Encouraged by its success honey care’s competitors soon sprung up but could not emulate the company’s success, as they could not embody the vision. Honey Care is driven by its employees and its partners who share the vision of Farouk Jiwa. The company’s sources of competitive advantage are due to operational efficiency and differentiation. Honey Care’s management, employees, and partners all believe in its vision, enabling it to integrate its supply chain seamlessly. While offering naturally made high quality Honey Care was also able to offer urban customers a differentiated product. Combined they allowed the company to fulfill its promise of timely payments, provide customers with a delicious honey and make profits for itself.
2. What partnership could be reconfigured to increase Honey care’s financial viability?
Transition from small-scale to a medium scale business transforms business dynamics and financing becomes a very complicated issue. The complexity of this issue can become clearer through a further research in the funding system of the company. Initially, Honey Care was able to facilitate the provision of Langstroth hives with NGO’s and donor assistance, possible because the smaller number of hives to be provided could be adequately met with the existing arrangements. Success of the project spread the word through rural communities who also wished to engage in honey farming. These farmers created an excess demand for hives which could not be met with existing financial conditions. The situation somewhat alleviated with the deal with K-rep Bank but as long as demand continues to increase for honey production this arrangement is tenuous at best. In order to keep pace with the demand, Honey Care needs to revisit two relationships, with NGO’s and Banks.
Originally donor funding to NGO’s provided Hives to Honey Care, which sold them to farmers for a commission of the produce till cost recovery. In a period of rising demand, Honey Care should look to structure deals with NGO’s to obtain funds specifically for the purchase of Hives. It would ensure a stream of funds; not dependent on the NGO management’s decision to allocate a portion of the funds. A further advantage of such an arrangement would mean that Honey Care would not be restricted to use the funds in geographical presence of the NGO but could allocate them where the need is most urgent. A collaboration of the above nature would aid Honey Care’s growth while simultaneously achieving NGO’s aim for social and economic development. Additional Stream of donor funding cannot be relied completely upon to fulfill the excess demand; for greater reliability, Honey Care should look to develop a comprehensive deal with K-rep. The existing arrangement caters to micro financing the acquisition for langstroth hives. Honey Care should centralize the deal; obtain financing from one branch to buy in bulk. This would help it achieve economies of scale and greater autonomy over distribution of hives.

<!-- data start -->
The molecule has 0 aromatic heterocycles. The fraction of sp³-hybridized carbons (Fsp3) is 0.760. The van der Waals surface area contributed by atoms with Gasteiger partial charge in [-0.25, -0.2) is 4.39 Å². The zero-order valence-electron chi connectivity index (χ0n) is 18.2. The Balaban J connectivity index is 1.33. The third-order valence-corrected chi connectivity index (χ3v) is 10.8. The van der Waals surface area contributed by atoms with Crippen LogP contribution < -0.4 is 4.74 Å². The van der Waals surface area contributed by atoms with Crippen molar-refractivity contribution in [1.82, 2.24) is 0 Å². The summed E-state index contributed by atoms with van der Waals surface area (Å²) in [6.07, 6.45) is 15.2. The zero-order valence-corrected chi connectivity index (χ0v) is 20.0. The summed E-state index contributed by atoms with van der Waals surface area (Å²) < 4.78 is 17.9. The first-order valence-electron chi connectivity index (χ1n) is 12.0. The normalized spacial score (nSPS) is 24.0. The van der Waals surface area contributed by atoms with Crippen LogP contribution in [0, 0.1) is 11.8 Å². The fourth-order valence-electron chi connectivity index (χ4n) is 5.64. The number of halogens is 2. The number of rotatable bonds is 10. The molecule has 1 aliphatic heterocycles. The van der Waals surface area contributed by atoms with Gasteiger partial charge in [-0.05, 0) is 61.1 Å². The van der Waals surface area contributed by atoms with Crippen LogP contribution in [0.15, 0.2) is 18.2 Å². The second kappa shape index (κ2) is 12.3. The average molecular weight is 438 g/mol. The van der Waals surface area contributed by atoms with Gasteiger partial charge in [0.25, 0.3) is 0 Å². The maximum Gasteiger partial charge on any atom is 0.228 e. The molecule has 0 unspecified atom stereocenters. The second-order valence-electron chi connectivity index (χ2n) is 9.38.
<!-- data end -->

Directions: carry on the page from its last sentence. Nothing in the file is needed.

3. What changes could enhance the scalability and replicability of the business model?
As Honey Care grows, its ability to finance its operations will pose more challenges; thus, it has to revisit relationships to gain greater independence of finances and access to greater capital. In many countries where honey production and rural uplift concerns are present, the honey care business model provides the yard stick to measure by. It is important to recognize the aspects that make the business model successful but recognize constraints as well, so they can be dealt with to produce similar or better results.